Did You Know?
How Indian History and Mythology Celebrated Queer Love
Queer characters in Indian mythology are not restricted to tokenistic representations but are crucial in taking important narratives forward and even celebrating them.
Believe it or not, queer love wasn’t always taboo in Indian society. The proof is in Indian mythology, which celebrates same-sex unions and dates back thousands of centuries.
There’s the story of Mitra and Varuna, which not only gives queer Hindus gods to worship, but also showcases the depths of affection. Both are considered Sun gods and the relationship between them is portrayed as that of intense love. They are often depicted riding a shark together, or side-by-side on a golden chariot drawn by seven swans. The ancient text Bhagavata Purana even mentions how these two male gods had a child when their semen fell on a termite mound, often cited as a beautiful example of surrogacy with a mythological touch to it.
In some versions of the Bengali mythological text Krittivasa Ramayana, we also see the story of two queens who fall in love with each other and magically birth a child, by the blessings of Lord Shiva, when one of them is widowed.
While it’s easy to think that such progressive ideas are foreign ones, many Indian historians and mythologists have challenged the idea that everything queer is imported from the West. In this context, Sundeep Verma, an Indian mythologist, says that he was surprised when he came across the video of a conservative, UK-based anchor deriding the fact that there were just too many sexualities these days.
“He was annoyed that there were about a hundred sexualities,” said Verma. “But in Indian mythology and history, it was always a part of our history and our scriptures.”
Verma explained that the Sabda-kalpa-druma, a Sanskrit dictionary, lists 20 types of sexualities, as do the Kamatantra (manual of love) and Smriti-ratnavali (summary of Vedic laws) of Vacaspati. “The Narada Smriti similarly lists 14 different types of sexual orientations such as trans people (sandha), intersex (nisarga), and three different types of homosexual men (mukhebhaga, kumbhika and asekya) depending on their orientation. It also states that men who behave like women, or women who behave like men, are determined as such at the time of their conception in the womb,” Verma said.
However, queerness was not approached as something foreign, or out of the box, even in Indian history and mythology, said Madhavi Menon, professor at Ashoka University and the director of the Centre for Studies in Gender and Sexuality.
“In Indian mythology, there is a celebration of the multiplicity of desires because desires refuse to be pinned down to or by any identities,” she said. “If you look at the sculptures on the Khajuraho temple, you will see multiple groupings of men and men, women and women, and more. This was a standard narrative and we don’t have any history that says this was shocking or blasphemous.”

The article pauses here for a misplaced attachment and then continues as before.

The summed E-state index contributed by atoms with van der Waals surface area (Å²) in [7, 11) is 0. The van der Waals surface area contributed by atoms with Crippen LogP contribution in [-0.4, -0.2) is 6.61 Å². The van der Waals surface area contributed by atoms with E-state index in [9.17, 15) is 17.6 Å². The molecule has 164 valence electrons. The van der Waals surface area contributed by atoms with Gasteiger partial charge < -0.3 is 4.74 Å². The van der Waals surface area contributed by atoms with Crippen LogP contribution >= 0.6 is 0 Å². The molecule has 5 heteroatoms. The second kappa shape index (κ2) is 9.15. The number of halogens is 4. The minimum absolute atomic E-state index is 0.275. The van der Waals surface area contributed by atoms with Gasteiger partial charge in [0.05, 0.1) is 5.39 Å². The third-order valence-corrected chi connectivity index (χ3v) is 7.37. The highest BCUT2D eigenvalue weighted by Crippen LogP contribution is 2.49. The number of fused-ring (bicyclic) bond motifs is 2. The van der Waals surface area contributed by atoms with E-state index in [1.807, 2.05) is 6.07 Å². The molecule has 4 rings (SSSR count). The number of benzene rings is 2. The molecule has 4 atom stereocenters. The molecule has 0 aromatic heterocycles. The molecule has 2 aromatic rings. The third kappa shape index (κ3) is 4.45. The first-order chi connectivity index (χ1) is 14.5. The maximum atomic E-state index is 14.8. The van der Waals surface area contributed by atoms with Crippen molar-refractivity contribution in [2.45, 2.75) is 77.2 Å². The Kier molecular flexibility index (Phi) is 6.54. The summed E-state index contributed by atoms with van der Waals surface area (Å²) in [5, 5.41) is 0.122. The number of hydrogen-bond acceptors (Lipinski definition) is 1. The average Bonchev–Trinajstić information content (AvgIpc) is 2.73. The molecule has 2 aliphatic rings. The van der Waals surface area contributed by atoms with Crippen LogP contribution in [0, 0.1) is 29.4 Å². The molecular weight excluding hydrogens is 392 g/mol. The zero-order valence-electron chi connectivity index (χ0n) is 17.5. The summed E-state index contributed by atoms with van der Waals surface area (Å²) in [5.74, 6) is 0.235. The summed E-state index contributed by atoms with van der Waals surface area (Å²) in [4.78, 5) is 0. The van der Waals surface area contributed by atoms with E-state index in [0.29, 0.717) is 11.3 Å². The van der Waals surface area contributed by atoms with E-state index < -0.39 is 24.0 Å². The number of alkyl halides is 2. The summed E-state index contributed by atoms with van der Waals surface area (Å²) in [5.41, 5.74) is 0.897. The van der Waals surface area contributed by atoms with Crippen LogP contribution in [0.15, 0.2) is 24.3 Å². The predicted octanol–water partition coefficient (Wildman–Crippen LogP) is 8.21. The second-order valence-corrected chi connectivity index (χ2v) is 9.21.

She added that the ancient treatise on erotic love, the Kamasutra, might have a separate chapter on queer love but it’s not separate from human existence. “Everywhere you look in Indian culture and history, you will see lots of such examples that may not be necessarily named openly but precisely resist the regime of knowing [even though they] exist everywhere.”
Even in medieval India, the examples of queer love are aplenty without labelling them as such. “The wonderful medieval poet Mir Taqi Mir talks about the ‘boys of Delhi with their caps awry enough to drive their lovers mad.’ He doesn’t say, ‘oh, by the way, I’m homosexual’ or that they are. So, there is a sense that this is part of the fabric of desire he sees in Delhi and is participating in.”
Alka Pande, an art historian and museum curator who taught Indian arts and aesthetics at Panjab University for more than a decade and whose major fields of interest are gender identity and sexuality, and traditional arts, said that love always existed in boundless forms across Indian mythology.
“We see the story of Hari and Hara, two men, who gave birth to Ayappa, a god. Similarly, there is a story of Brihanala, where Arjuna (a character in the Hindu epic Mahabharata) dressed in drag to teach the arts to a princess. So, we have had queering of characters across our epics and mythology.”
So then what explains the present homophobia despite a rich heritage of inclusivity? Pande said that Victorian prudery and conservative ideas of morality are behind regressive attitudes around queerness and queer love.
According to Menon, the British waged a war against excesses of any kind – in eroticism, religions, food and everything in between. “Sadly, a lot of people in the Indian subcontinent swallow the British version of the subcontinent as being the way we always were,” she said.
Pande said that in the History of Sexuality series of books by Michael Foucault, we see how piano legs and sandwiches were covered up (due to their assumed suggestiveness) in the Victorian era. “But we, Indians, have always celebrated sexuality and sensuality as even gods are approached as lovers.”
For Indians, understanding and validating the many hues of being queer, thus, should come naturally. These glimpses of queer-affirmative history show us that the assumption that Indian “values” and “morals” are somehow antithetical to queer love is an unfounded one.
Source: Arman Khan, VICE.
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